Cougar baseball ready to ‘bring the steam’

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With a year of Pacific West Conference experience under its belt, the Azusa Pacific baseball team looks to bounce back with a stronger all-around team.
Courtesy: Holly Magnuson

The Azusa Pacific baseball team is ready to start its new season with a double header on Saturday, Feb. 1 against Cal State San Bernardino at the Cougar Baseball Field.

“The attitude our team has every year is what we call ‘bringing steam.’ This means a lot of energy, focus and enthusiasm on the field,” senior pitcher Hunter Brown said.

With 16 freshmen and nine transfers this season, the players are well-balanced. They have dominant members in pitching, offense and defense that will increase their chances of winning the conference title.

“I think what we are most excited for is just to play an actual game
with the new group of guys,” senior pitcher Jacob Cage said. “We’ve
been practicing for about six months now, and I think everybody is just
ready to play and have fun.”

The Cougars have been working hard for several months with 6 a.m. practices three times a week and scrimmages four times a week during the offseason. They ended their season last year with a record of 19-30, but they won nine in a row at the finish. They plan on using that same determination to win conference this year.

“Last year, we were young and still learning, but our optimistic attitude going into each game has never changed,” Brown said.

The goal for the Cougars this season is to come together as a team and continue to stay positive through successes and failures alike. Their main concern is making sure each player is handling adversity in a professional way and giving his best effort each time on the field.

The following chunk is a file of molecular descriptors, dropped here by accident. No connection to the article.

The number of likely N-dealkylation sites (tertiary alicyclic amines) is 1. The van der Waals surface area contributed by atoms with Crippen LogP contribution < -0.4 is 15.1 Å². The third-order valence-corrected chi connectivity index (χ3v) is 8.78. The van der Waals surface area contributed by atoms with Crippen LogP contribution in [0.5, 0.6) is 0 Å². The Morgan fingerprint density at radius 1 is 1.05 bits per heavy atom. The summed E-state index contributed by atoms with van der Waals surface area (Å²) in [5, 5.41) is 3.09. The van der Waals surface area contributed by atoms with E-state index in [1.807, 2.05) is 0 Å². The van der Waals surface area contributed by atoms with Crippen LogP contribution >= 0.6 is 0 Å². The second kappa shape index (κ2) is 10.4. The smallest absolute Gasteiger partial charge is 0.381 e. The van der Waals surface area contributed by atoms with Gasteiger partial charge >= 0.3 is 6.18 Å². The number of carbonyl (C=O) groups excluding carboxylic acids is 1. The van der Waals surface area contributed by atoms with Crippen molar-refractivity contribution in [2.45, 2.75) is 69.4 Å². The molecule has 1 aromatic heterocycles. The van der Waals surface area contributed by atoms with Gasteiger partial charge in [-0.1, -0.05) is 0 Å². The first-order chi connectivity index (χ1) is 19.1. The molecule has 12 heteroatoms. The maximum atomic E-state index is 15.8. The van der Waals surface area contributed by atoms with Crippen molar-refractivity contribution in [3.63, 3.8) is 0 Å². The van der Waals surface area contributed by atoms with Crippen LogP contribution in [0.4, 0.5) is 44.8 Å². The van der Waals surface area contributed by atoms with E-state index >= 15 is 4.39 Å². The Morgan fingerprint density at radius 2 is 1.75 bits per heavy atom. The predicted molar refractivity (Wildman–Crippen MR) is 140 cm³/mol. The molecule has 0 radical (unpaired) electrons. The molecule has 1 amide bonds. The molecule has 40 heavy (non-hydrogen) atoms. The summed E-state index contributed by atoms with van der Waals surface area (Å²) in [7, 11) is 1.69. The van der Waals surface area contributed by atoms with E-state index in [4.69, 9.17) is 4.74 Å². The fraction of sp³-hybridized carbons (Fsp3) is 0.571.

“We want to be consistent with our process of handling things, and we really believe if we have a good process, practice [the] right way and a maintain a good attitude, then the wins and the losses will take care of themselves,” head coach Paul Svagdis said.

Moving from the NAIA to NCAA Division II has not affected the Cougars dramatically. Their training has been changed in different areas, but the competition and skill level have been consistent in the transition to Division II, leaving the pressure behind.

“The one difference between NAIA and Division II is just putting in the extra hours to become that much better,” Cage said.

The new pitching coach, John Verhoeven, has also contributed to the new
training this season, with his past experience as head coach at Biola
University and as a former Major League Baseball player.

“I think people assume our poor results last year was because of our move to Division II, but I would say that wasn’t the case,” Svagdis said. “I think we just have more opportunities available to us now that we’re Division II.”

The coaches do not want the players to only play baseball well, but also to become respectful men. With each season that passes, the players are learning new ways to improve their baseball skills, along with lessons they can use for the rest of their lives.

“[Svagdis] puts having a great character above being a great baseball player, which I love,” senior outfielder Joseph Daris said. “I wouldn’t want to play for any other head coach.”

The team is more than ready to start the 2014 season and wants as much support as it can get from the Azusa Pacific community.

“When you walk out on the field and they’re practicing hard every day, have a good attitude, and believe in themselves regardless, as a coach that’s all you can ask for,” Svagdis said.

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